Monday, March 20, 2006

Appraisals and ratings

One of the favourite topics of most IT people.

I am also being one of them suffering from this appraisalomnia. As I am suffering from it, I though let me write about it and let others also share it (of course, if somebody reads it).

Goal settings and appraisals is one among several dreadful procedures followed in IT industry and not just IT industry but also employees from several other industries are victim of this. Now, I know, those who always get good ratings are going red with anger, but just read on...

Basically, if you are able to set your specific targets, then since you yourself (of course, along with your boss) set them and you will be rewarded based on them, you are supposed to get motivated and perform better or at your best level. So let's analyze all the fallacies one by one.

Step 1: Setting the goals
You discuss with your boss and then with agreement of both, your boss sets goals for you for the quarter or the half year. Nice and clean you say... Let me ask, have you ever been able to follow your plans as you laid out the first time? It never happens isn't it? Mr. Murphy is one of the most powerful people in the world, and he does strike. If Murphy doesn't strike, wise people know that there are enough tricks in the bag so that your boss can set goals such that even if you outperform all your goals, you won't go much beyond 3 or at the most 4, never 5. One can see the goals and say that whether you can get 5 or not.

Step 2: Self-Assessment
I am skipping some small steps in between. After you have set your goals then end of the quarter or the half-year (well, not exactly end, just before the end, so that your boss can appraise you till the end and the reason why he has to finish appraisals just before the end is these so called fast communication IT companies need 2-3 months to process these ratings finally in order to decide compensation for employees. For a benchmark this time taken for processing is more than what thousand of papers of engineering students are checked and results are declared in Mumbai University. That should give you an idea, how fast these IT companies themselves are.)
Coming back to the main point, here the poor soul must decide what rating he would give for himself, he gives full, the boss will definitely cut it down and if he gives less, boss can say well you yourself given it how can I give you more than that? This is really important step as the comments you write must be tricky enough to justify whatever rating you give to yourself.
I guess you are understanding that things are not as simple and straight forward as they look to be.

Step 3: Ratings by the appraiser (immediate boss)
Question number 1 is are you in the good books of your boss? Well, if you are not, no matter how well you have done, you can't get a good rating. The world is fascinating, no matter what rating your boss gives you, he can always have an argument for it. Sometimes you do good work and still get 3 , he can always say " well, 3 is not a bad rating". The rating can be absolute or relative based on his convenience. This is not the only tricky part, remember you have to prove, that you have done so and so work, now depending on the goal that have been set for you (oops! sorry that have been set BY you) this can be very difficult. Come on, one of my friends have one of his goal set as based on customer appreciation, now just think how many times is customer going to appreciate you, and if he does are you going to keep log, that Mr. So and so called/written/told me that I am doing good work, and even if you keep, who is going to believe you? You can't prove intangible results, can you? but they are often part of the goals.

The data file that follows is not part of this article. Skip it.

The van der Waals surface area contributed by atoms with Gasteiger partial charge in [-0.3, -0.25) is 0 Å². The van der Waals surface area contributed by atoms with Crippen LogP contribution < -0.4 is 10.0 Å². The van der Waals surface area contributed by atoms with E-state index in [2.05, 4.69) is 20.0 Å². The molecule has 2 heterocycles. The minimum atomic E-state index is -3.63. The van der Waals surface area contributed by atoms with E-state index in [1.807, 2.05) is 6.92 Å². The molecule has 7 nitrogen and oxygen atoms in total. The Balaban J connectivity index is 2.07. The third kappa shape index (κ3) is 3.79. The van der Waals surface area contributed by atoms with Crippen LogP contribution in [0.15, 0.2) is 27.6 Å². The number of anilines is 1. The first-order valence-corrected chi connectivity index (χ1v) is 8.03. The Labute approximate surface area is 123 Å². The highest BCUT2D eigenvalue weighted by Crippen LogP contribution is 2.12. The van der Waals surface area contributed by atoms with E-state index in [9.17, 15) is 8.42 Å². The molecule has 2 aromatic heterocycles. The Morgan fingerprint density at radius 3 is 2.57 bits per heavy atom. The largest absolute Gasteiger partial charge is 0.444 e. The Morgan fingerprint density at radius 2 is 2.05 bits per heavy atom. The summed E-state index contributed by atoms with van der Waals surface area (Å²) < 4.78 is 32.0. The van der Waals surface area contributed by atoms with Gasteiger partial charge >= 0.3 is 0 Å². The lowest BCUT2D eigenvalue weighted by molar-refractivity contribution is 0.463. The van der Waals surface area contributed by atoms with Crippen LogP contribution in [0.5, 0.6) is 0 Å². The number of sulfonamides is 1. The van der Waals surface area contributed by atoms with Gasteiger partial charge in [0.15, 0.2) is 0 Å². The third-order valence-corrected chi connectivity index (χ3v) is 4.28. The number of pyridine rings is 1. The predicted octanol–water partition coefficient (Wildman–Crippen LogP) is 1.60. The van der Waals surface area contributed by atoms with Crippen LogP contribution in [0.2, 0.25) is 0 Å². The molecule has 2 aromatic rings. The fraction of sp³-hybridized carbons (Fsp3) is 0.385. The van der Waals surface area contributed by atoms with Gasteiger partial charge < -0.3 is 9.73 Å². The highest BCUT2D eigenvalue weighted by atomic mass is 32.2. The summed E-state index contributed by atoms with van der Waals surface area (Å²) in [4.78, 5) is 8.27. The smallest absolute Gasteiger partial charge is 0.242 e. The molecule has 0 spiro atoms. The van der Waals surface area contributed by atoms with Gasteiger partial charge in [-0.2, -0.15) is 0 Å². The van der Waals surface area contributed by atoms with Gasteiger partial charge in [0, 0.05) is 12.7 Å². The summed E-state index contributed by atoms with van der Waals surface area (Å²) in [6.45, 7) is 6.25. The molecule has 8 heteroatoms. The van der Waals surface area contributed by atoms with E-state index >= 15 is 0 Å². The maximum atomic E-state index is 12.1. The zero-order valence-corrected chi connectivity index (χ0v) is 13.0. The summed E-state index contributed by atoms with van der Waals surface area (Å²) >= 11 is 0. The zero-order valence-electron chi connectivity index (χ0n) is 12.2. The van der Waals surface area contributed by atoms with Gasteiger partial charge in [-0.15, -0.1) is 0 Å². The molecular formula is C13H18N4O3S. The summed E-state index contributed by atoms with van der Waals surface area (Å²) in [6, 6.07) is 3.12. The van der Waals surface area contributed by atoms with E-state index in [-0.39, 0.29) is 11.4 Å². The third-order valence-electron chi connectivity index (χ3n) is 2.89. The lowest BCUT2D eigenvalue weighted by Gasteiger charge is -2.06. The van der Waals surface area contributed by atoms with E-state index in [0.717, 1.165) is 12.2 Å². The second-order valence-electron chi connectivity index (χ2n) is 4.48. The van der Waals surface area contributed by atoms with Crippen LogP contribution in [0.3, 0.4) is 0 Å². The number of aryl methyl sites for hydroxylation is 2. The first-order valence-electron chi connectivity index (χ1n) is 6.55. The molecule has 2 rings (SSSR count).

There are more steps, but this post is already getting too long, and anyways next steps are mostly formalities so leave it here.

Now, there are two final ticks in this trade called "Curve Fitting" and "Rationalization or Normalization" to ensure that your ratings can be scaled down even if they first look good. Curve fitting is like relative grading, so if there is some superperformer in the group and even if you do magnificent work but not as good as him, you can't get 5. All team members must be fit on the curve from 3 to 5, so if you have excellent team, all of them performing very well, don't be hopeful of good ratings. The other trick is that even if you have got 4 and on the center level depending upon the distribution of ratings, at center level your rating can be reduced (unfortunately here, it's not your boss' fault, so you can't blame him) so that compensation can be distributed well (don't ask me what does distributing well means, meaning changes accordingly)

I remember one of very senior members argued on my comments on goal setting that; so many people getting rating of 4 (that means performing better than 100%) , isn't it good? (Well, first thing, if that is the scenario, our company must be super-effcient and benchmark for productivity, but it, in fact scores less in productivity compared to some of the similar companies. So, there must be something terribly wrong with the system, isn't it. It shows that we are super-efficient, but reality is something else)

Conclusion: Percentage of people getting demotivated exceeds many times the people who get motivated. Hence the system results in exactly opposite behaviour to what it supposed to do. so the system sucks and ...........
(Ha ha ha ha, for these two lines, I told you the whole story)

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